Just because you can do something doesn't mean you should.
When you think about that saying, it's kind of strange.
On one hand, there's the implication that all of the power lies in your hands, that you have the ability to change what you like. If something doesn't meet your standards, then do what you wish to it because you can. There's nothing stopping you.
But while there may not be anything outside of yourself stopping you, the idea that "maybe I shouldn't" almost is a self-stopper. Does your conscience play a role in your decision? Does your thirst for power or advancement drive your strive for domination, or do you just move forward mindlessly?
Are you changing things to improve the standards for others, or are you just out to make a name, and a quick buck, for yourself?
Before you go making those changes—whether you can on your own or you can't—you have to think of all of the possible repercussions, and weigh whether or not this action is necessary, whether or not this decision will actually benefit anyone.
At the suggestion of a second team in Toronto, not as competition but as a compliment to the Toronto Maple Leafs, the tunnel vision is astounding.
Leading the charge is the basic view that Toronto could support a second team. They have the arena already (if you buy into MLSE's "we'd rent it out to them" jargon), they've obviously got fan support all across the Greater Toronto Area and Southwestern Ontario, and the logistics to support the team have already been proven with the Leafs.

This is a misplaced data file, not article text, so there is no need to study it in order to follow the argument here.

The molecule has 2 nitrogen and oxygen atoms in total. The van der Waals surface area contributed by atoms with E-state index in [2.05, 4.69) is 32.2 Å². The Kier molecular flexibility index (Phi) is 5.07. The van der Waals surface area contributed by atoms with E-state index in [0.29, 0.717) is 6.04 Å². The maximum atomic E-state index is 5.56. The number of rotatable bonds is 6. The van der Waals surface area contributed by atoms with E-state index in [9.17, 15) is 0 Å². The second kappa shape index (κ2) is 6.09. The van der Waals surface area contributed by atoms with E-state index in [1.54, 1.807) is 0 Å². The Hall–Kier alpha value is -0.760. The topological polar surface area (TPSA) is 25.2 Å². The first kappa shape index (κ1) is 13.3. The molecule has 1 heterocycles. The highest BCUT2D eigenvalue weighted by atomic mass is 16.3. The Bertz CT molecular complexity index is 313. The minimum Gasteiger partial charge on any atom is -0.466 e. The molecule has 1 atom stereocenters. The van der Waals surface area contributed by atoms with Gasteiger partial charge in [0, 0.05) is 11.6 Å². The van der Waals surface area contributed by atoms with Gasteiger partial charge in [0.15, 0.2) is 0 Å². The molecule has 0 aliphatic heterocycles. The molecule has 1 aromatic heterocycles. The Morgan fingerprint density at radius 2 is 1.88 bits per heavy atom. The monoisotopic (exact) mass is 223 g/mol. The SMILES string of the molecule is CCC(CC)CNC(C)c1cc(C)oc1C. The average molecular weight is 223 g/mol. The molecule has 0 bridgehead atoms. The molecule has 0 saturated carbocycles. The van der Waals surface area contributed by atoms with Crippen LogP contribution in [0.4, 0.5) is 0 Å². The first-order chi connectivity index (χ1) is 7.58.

In fact, if they're anything like the Leafs, they won't have to win a thing and people will still come out to the game.
Then there's the fact that you'd be giving a franchise to one of the hungriest possible owners that the NHL has attracted.
Outside of Jerry Bruckheimer (who may only want a franchise so he can monopolize Los Vegas), Jim Balsille is the only man rich enough, smart enough, and driven enough to not run his possible franchise into the ground.
As the Boots Del Biaggio fiasco has shown us, Balsille is so desperate for a franchise he's willing to help out in any way he can in the meantime to shoot himself up the waiting list at NHL HQ.
The early signs even indicate a cash cow. If tickets can be made more affordable than Leafs' tickets (a quick search on eBay and you can see what I'm talking about) then there's a market of jaded Leafs fans strapped for cash and pining for NHL hockey. The NHL would receive the revenue bump from the merchandising rights, and even Richard Peddie has insinuated that the MLSE would be more than happy with the money they made off the new team from the renting of the ACC.